Review Shooter: Fear Itself #4

Writer: Matt Fraction.
Artists: Stuart Immonen, Wade Von Grawbadger, Laura Martin.

Marvel Solicit: The blockbuster Marvel event of the year continues! AFTERMATH: the heroes reel in the wake of last issue’s shocking finale. Thor finds himself unwelcome in two homes. Steve Rogers makes the decision of a lifetime. And Iron Man prepares to make the ultimate sacrifice. Every move the heroes make just serves to make The Serpent stronger– and the feat he accomplishes in this issue will rock the Avengers.

What I thought of it: Four issues in, and Fear Itself is finally kicking it into high gear. I’ve liked the previous three issues, but it always felt like I’d read most of them before even picking up the comic. Issue 4 is not like that. The set-up is now pretty much done, and Fraction can now get into what this story is really about.

The issue starts briefly by giving us some of the reactions to Bucky’s death. Not a lot of time is spent on this, since there is a war going on. The main reaction we see is the Black Widows, which is fitting since she was in a relationship with Bucky. I would have liked to have seen more from Steve regarding Bucky’s death, but that’ll probably touched upon later on in Fear Itself, or in the Captain America & Bucky ongoing.

This issue see’s the reformation of the trinity Avengers: Iron Man, Thor and Steve Rogers as Captain America. Since he returned last year, Steve Rogers has been Commander of the Avengers teams. He hasn’t been in the Captain America outfit since Siege. This is the issue that see’s him return to Captain America. We all know the real reason why he’s back in the costume (he has a movie out this summer), but I still don’t think that takes away from his moment of putting the costume back on. From reading the tie-ins, I think Fear Itself really shows the Marvel Universe in a time of need and desperation. It’s a perfect time for the original Captain America to return.

In this issue, we also learn more about The Serpent. This is probably something we should have had in issue 1, or even in a prologue issue. If we hadn’t learnt more about The Serpents past, then Steve Rogers return as Cap may have fell flat. He also makes a transformation from his old withered form, into a more youth ale powerful form. This, along with what seems like more minions, makes it look like he’s going to be causing a lot more trouble for the heroes.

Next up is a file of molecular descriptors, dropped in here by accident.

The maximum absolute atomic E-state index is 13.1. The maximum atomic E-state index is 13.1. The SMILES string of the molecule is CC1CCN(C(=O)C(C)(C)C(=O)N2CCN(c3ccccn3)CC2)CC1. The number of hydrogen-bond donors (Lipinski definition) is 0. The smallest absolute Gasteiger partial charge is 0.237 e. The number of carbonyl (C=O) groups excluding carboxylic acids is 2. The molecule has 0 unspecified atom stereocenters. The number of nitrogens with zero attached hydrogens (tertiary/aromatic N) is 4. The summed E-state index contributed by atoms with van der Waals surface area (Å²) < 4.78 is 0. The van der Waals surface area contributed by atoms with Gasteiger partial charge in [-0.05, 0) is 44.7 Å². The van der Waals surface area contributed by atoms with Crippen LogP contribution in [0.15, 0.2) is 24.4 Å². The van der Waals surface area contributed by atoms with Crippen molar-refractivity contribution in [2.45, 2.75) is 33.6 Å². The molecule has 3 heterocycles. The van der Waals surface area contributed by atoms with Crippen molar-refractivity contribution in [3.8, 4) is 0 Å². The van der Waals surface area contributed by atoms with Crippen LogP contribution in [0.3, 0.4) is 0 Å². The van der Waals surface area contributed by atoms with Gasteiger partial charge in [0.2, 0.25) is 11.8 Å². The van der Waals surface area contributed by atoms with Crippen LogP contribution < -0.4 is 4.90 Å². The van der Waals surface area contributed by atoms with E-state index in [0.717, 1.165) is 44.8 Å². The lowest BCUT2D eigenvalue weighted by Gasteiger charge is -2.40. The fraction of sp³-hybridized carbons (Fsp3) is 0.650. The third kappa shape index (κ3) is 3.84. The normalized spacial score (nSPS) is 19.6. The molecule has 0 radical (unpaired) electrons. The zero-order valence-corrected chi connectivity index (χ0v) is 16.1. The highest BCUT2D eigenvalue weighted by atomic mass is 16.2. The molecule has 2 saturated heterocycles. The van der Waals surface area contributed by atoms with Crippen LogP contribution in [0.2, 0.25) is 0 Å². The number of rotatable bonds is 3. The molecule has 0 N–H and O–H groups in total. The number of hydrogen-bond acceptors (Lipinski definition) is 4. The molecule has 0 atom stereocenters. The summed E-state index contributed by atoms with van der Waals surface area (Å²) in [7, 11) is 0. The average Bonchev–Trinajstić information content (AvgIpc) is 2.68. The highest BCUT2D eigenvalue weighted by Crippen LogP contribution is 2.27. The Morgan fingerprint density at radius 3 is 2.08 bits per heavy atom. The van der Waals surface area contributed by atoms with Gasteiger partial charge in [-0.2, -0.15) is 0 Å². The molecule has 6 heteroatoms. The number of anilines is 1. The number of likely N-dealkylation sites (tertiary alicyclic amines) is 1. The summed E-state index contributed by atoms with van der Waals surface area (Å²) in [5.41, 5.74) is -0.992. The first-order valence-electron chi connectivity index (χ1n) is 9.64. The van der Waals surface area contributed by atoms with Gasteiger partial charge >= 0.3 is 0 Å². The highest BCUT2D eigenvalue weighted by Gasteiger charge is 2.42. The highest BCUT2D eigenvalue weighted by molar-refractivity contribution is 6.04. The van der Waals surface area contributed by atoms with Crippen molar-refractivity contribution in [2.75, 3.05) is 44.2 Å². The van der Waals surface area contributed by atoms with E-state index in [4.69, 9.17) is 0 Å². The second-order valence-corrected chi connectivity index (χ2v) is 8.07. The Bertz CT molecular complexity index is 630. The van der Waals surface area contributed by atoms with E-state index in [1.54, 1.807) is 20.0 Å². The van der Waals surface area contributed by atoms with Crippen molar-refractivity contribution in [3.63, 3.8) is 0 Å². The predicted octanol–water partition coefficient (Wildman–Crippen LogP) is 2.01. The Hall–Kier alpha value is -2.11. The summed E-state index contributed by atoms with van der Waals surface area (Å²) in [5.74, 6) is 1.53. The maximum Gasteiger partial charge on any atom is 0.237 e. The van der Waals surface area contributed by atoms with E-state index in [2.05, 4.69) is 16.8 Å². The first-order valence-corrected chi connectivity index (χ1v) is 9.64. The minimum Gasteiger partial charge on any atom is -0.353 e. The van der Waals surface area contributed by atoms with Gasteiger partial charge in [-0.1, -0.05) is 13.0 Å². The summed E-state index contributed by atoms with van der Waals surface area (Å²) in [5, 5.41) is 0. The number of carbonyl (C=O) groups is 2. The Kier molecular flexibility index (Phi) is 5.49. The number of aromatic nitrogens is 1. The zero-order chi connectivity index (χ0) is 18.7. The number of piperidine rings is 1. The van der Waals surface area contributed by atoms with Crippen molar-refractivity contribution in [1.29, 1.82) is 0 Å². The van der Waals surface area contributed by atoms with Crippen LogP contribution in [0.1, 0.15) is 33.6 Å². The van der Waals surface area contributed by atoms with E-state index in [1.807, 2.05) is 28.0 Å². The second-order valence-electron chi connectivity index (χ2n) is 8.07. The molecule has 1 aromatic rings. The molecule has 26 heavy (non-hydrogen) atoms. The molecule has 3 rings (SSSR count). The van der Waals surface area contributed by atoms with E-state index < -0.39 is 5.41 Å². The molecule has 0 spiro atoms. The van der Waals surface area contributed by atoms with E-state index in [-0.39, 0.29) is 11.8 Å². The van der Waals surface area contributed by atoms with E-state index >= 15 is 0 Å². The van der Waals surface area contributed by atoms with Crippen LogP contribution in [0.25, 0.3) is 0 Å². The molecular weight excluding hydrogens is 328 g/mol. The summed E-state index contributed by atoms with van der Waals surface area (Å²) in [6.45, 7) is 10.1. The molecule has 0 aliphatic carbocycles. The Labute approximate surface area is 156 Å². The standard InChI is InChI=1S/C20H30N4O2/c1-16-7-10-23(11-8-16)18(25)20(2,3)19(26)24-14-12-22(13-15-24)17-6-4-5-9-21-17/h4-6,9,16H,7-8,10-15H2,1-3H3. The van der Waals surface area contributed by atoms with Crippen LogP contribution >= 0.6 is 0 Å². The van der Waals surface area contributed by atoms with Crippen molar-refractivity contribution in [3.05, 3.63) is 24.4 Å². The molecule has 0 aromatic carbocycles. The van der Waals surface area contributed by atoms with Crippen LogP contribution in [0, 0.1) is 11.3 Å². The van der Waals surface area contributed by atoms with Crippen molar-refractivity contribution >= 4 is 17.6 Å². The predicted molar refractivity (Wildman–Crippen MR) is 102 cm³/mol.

Thor references an Asgardian prophecy which, I have to be honest, did remind me a lot of Harry Potter. From what I got of it, it seems like Thor can’t kill The Serpent without dying himself. The two finally meet, face to face. They don’t really have much of a battle, as Fraction is probably saving that for the big finale.

My favourite moment from the issue though comes from a scene involving Iron Man. I’m very much a fan of Matt Fractions take on the character, and I was thrilled with what he did with him in this issue. He demands an audience with Odin, and in doing so, sacrifices something very dear to him. It’s pretty much the only thing of value he’s had in his live for the last several years. Most people will probably see this as a waste, and say Odin would have gave him an audience eventually, but if they do say that, I think they’re missing the point. It’s a defining character moment for Tony Stark. I’m surprised, and actually, pleased, that Fraction chose to do it here and not in the Invincible Iron Man title.

Once again, the art in this issue is amazing. Fear Itself is really shaping up to be one of Marvel’s best looking events, which is saying a lot when you look at the quality of art from previous events. Immonen plays on the standard comic book page layout, so that no two pages look the same. There’s a mix of big epic panels, to smaller, more characterised panels. I’d also love the last page as a pinup poster.

New Reader Accessibility: 4. It is 4 issues in, but I still think you could jump on with this issue. There is a recap page, if you need it. There’s also a page that introduces all of the main players in Fear Itself, although some characters, like Iron Fist and Luke Cage, don’t need to be included on there. If you’re thinking of jumping into this event, it’s now or never.

Recommendation: Buy it. There’s a lot of payoff in this comic. The trinity Avengers are back. There’s action in here. And the art, as always, is fantastic.


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1 Response

  1. Doug Lodge says:

    Bucky’s death was unnecessary and a waste of a good character. Mr. Brubaker established at the end of Captain America #619 that Bucky would not be able to wear the uniform again as he was a wanted felon/terrorist for escaping the Russian prison. Steve Rogers was strongly considering redonning his old costume. All Marvel had to do was wait for Mr. Brubaker to tell his story at his own pace. But Mat Fraction couldn’t wait. He wanted Bucky dead, and he knew better how to write Captain America than Ed Brubaker.

    Sorry, I’ve enjoyed Mr. Brubaker’s run of Captain America more than any title, Marvel or non-Marvel. Bucky was one of the first Marvel characters I encounted as a child, and he quickly became my favorite comic book character under Brubaker’s guidance. Because of Fraction’s arrogance, I’ve lost all interest in Marvel’s titles and dropped them. I’ve never been so disappointed and upset as I was after reading Fear Itself #3.

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